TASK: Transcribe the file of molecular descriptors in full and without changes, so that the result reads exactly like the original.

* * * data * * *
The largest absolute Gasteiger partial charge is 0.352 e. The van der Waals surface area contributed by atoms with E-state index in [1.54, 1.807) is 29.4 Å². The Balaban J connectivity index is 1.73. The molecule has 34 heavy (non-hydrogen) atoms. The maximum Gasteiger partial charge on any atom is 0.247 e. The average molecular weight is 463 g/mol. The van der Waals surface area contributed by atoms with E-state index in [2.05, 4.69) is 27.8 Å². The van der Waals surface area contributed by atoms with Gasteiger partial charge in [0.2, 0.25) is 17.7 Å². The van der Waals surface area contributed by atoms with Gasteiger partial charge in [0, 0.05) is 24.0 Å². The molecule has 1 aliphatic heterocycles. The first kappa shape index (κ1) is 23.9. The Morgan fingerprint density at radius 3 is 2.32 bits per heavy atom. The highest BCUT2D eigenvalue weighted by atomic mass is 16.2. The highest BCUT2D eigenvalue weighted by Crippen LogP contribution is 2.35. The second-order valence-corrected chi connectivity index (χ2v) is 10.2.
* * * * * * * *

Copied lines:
The largest absolute Gasteiger partial charge is 0.352 e. The van der Waals surface area contributed by atoms with E-state index in [1.54, 1.807) is 29.4 Å². The Balaban J connectivity index is 1.73. The molecule has 34 heavy (non-hydrogen) atoms. The maximum Gasteiger partial charge on any atom is 0.247 e. The average molecular weight is 463 g/mol. The van der Waals surface area contributed by atoms with E-state index in [2.05, 4.69) is 27.8 Å². The van der Waals surface area contributed by atoms with Gasteiger partial charge in [0.2, 0.25) is 17.7 Å². The van der Waals surface area contributed by atoms with Gasteiger partial charge in [0, 0.05) is 24.0 Å². The molecule has 1 aliphatic heterocycles. The first kappa shape index (κ1) is 23.9. The Morgan fingerprint density at radius 3 is 2.32 bits per heavy atom. The highest BCUT2D eigenvalue weighted by atomic mass is 16.2. The highest BCUT2D eigenvalue weighted by Crippen LogP contribution is 2.35. The second-order valence-corrected chi connectivity index (χ2v) is 10.2.